Gilbert N. Kahn is a professor of Political Science at Kean University.

Jews throughout the world will observe a Fast Day this Sunday which commemorates the destruction of the First Temple by the Babylonians in Jerusalem in 586 BCE and of the Second Temple by the Romans in 70 CE. It is also a day when Jews memorialize all Jewish tragedies and persecutions throughout history; from the Crusades to the pogroms to the Shoah.

There is a rabbinic tradition that suggests that God destroyed the First Temple because Jews had ceased to observe the commandments forbidding even the most fundamental ones of murder, sexual immorality, and idolatry. The rabbis suggest, however, that God permitted the Second Temple to be destroyed because Jews engaged in baseless, cynical, and meaningless hatred of other Jews. The first destruction occurred in a time where people accepted a more basic, fundamental explanation, while by the time of the destruction of the Second Temple the rabbinic explanation was based on a much more rational explanation that recognized human responsibility for its behavior.

Today, Jewish history also is observed through the lens of unbridled, violent hatred which Jews have endured throughout two millennia, but also the extent to which Jews have suffered for seeking to identify as Jews and practice their faith. In contemporary times, this expresses itself in the Israeli-Palestinian conflict.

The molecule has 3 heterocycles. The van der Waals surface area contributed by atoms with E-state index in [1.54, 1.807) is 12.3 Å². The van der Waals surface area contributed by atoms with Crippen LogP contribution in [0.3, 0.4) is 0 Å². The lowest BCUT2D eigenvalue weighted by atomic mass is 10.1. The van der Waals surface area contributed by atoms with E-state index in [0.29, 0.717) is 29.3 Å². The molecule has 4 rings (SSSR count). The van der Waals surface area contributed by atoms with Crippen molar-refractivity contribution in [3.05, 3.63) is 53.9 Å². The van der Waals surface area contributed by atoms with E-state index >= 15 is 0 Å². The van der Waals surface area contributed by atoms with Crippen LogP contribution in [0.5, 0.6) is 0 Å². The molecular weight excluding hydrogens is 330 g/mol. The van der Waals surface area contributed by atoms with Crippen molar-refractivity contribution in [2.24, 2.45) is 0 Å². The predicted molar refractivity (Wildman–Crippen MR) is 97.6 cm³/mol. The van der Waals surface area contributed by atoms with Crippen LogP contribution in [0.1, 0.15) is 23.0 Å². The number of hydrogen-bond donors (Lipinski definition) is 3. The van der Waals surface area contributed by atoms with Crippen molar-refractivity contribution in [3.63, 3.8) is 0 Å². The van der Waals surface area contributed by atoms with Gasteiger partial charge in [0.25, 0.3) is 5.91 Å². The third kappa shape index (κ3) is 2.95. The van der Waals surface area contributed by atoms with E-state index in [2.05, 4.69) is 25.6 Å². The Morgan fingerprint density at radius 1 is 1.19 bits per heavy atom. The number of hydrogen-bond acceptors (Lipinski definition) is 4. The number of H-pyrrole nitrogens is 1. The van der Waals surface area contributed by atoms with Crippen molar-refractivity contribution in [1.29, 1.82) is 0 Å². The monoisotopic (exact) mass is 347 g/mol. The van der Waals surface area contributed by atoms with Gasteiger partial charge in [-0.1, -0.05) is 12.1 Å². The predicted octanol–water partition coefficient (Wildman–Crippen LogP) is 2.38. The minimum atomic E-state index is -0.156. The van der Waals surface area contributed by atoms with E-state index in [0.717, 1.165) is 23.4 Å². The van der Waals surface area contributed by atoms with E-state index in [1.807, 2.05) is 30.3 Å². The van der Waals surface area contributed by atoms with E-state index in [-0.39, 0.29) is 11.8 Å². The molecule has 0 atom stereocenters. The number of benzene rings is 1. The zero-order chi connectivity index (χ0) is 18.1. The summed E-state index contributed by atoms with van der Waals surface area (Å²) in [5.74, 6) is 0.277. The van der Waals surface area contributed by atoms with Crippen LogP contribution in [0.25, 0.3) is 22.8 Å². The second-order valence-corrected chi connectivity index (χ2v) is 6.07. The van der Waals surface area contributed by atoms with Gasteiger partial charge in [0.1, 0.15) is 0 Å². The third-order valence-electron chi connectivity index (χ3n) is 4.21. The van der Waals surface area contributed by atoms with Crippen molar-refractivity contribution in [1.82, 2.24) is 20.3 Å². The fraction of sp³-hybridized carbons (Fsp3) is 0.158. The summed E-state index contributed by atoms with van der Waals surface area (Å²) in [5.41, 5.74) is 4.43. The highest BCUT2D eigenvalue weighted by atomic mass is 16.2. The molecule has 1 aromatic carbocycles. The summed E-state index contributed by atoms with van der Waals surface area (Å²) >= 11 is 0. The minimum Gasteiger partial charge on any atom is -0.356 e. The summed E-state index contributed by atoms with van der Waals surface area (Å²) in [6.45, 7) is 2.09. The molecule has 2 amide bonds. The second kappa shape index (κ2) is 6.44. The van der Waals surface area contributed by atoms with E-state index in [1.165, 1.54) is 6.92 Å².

The hatred which must have driven the tragic and senseless killing of a nineteen-year-old Israeli soldier, Dvir Sorek,–unarmed, not in uniform–is the most recent and obvious example of the senseless hatred toward Jews emanating from the Arab world. Believed to have been murdered by a terrorist, it is unbridled hate which drives such acts.

At the same time, not only is Jewish persecution and anti-Semitism recognized, but there is an acceptance of the fact Jews do not always respect each other and literarily fight with themselves. There is hatred within the family as well as outside.

Many Jews in America and especially those Jews who are not affiliated with the formal Jewish community feel detached from other Jews throughout the world and especially from those in Israel. There only form of identification is an ethnic one. Israeli Jews, especially the approximately seventy percent of secular Israelis feel little connection to world-wide Jewry. They also believe that Jews who do not live in Israel have little or no right to “tell Israel how to run their country.” There is a mutual frustration that American Jews feel towards the actions of the Israeli Government and vice-versa. It leads to anger, resentment, and hate.

Hatred persists today as well within the world in general and in America in particular. Wars and global hostilities continue. America has endured generations of racial strife, bigotry, and prejudice.  Leaders must seek to eliminate hatred, not exploit it.

Just as Jews need to learn to accept and get along with each other so too must the world.  If the hatred and toxicity which pervades this country and the world persists, constructive reconciliation will never happen. Today’s climate is toxic, for Jews, for America, and the world.

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